Seven years ago today, I began my Camino. I walked the Camino de Santiago in 2011, starting on this day in St. Jean Pied de Port in the south of France and reaching Santiago de Compostela in northwestern Spain on October 27. It’s a distance of 500 miles.
Every year since, I try to mark the date I began my Camino and the date I reached Santiago in one way or another, like going out for tapas or baking a tarta de Santiago or sharing my experience with a message to friends. Just minor gestures, but it’s a way for me to keep my experience alive and honor it. Also, note I don’t say “the date I finished my Camino” above — instead I say “the date I reached Santiago” because to say words like “finished” or “ended” in terms of the Camino is false. One thing you learn from walking a Camino is that your Camino never ends, no matter when or whether you reach your destination. Once a spark lights, the flame remains a fact forever, regardless if it’s “gone out.” You can’t negate or walk back what began and what happened — you can only affirm, accept, and walk on.
Which brings me to the reason I decided to walk the Camino to begin with. I decided to walk it as a recovery attempt. I had suffered a sexual assault back in 1998 and another one in 2008. The second one was more damaging than the first in many ways, not only because it compounded the emotional damage of the first assault, and not only because the second rapist inflicted more serious physical injuries on me, but also because the rapist was someone I knew, a supposed friend. Moreover, in the aftermath, as I tried to make sense of what he did to me and tried to confront him about it, he was extremely manipulative and inflicted further damage to me. One of the damaging and manipulative things he said to me (out of many, to vastly understate it) was that he would “carry [me] in [his] prayers.” It implied pity as well as some special exoneration or spiritual connection on his part, and it revolted me and added to the confusion and damage I had to work through. I struggled with a great deal of anger and anxiety and despair.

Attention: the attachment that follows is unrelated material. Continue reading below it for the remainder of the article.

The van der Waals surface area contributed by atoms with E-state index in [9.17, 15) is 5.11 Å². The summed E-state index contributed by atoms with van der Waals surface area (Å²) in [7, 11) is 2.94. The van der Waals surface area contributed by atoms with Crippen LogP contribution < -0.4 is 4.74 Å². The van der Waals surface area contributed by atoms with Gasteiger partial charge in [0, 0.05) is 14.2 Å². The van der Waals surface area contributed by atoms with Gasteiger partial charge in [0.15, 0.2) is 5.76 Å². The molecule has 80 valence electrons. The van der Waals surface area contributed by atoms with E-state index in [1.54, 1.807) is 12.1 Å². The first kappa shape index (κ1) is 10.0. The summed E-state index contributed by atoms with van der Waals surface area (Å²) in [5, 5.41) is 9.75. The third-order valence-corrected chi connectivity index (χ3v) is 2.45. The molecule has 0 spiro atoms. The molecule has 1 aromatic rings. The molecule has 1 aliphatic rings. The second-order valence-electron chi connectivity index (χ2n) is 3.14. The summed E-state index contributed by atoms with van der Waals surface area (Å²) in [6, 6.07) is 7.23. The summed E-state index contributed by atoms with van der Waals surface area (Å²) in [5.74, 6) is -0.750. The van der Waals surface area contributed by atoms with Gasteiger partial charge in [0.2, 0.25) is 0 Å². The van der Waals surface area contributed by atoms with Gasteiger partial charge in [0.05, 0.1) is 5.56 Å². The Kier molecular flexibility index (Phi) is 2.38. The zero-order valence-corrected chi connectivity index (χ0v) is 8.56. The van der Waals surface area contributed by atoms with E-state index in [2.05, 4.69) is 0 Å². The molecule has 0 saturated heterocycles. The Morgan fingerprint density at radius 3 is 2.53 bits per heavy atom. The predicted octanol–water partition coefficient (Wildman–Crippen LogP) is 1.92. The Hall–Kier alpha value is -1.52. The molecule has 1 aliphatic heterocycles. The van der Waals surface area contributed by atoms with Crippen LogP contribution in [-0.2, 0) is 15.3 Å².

Eventually, I attempted to reach out to the rapist’s minister, who supposedly led a progressive church devoted to social justice (going by what their website advertised). The church was otherwise not a part of my own faith tradition — the church, pastor, and rapist are all Lutheran and I am Catholic. Still I thought the minister should know about what his church member had done and said and how it was affecting me. The minister however refused to see me or hear my full story, and instead sent me a rather long-winded reply that suggested my motivation was revenge and thus he, the minister, couldn’t “participate.” He also suggested I look into spiritual counseling elsewhere and gave me a list of other counselors to try — none of whom had expertise in sexual assault trauma or any connection to my particular faith tradition.
The truth is my rapist’s minister didn’t take me seriously, never mind his lengthy (and deeply unhelpful) reply. He was not only minister to my rapist after all, but a friend of his outside church, and he chose to privilege his rapist friend’s story over mine. And by hinging on some notion that I was out for revenge, he essentially used one of the ugliest, oldest stereotypes about women (“hell hath no fury…”) to give himself an out from seeing, hearing, and truly believing me. I of course had no intention of drafting the minister to “participate” in some revenge scenario — and also of course, the minister knew that deep down, but just pulled this out of his own unexamined reserve of sexist excuses, rape apologism, and gaslighting techniques. It served me and the spiritual issues I was having in no way whatsoever. It just gave him a convenient way out of confronting the truth of what his friend had done to me. His response to me was a failure and a disgrace — and the damage to me only compounded and compounded.
My response to this (along with continuing the real counseling I’d been undergoing at local rape crisis centers, by real, genuine, actually helpful counselors — unlike my rapist’s minister) was to walk the Camino. The Camino was actually one of several pilgrimage experiences I took in the aftermath of my second assault. Before the Camino, I visited pilgrimage sites in Ireland and France devoted to particular Catholic saints and Catholic rituals. I wasn’t so sure I identified as Catholic or even Christian anymore, but I guess I kept seeking out Catholic experiences in particular as a way of reclaiming my faith — or, at least, starting a conversation with my own spirituality in the kind of faith language I understood. After experiencing abuse and gaslighting by someone masquerading as especially holy or righteous or whatever, someone who showed me and my experience tremendous disrespect, I wanted to “fight my way back” to spiritual health the Catholic way, the Irish Catholic way especially. I’m still in the process of that.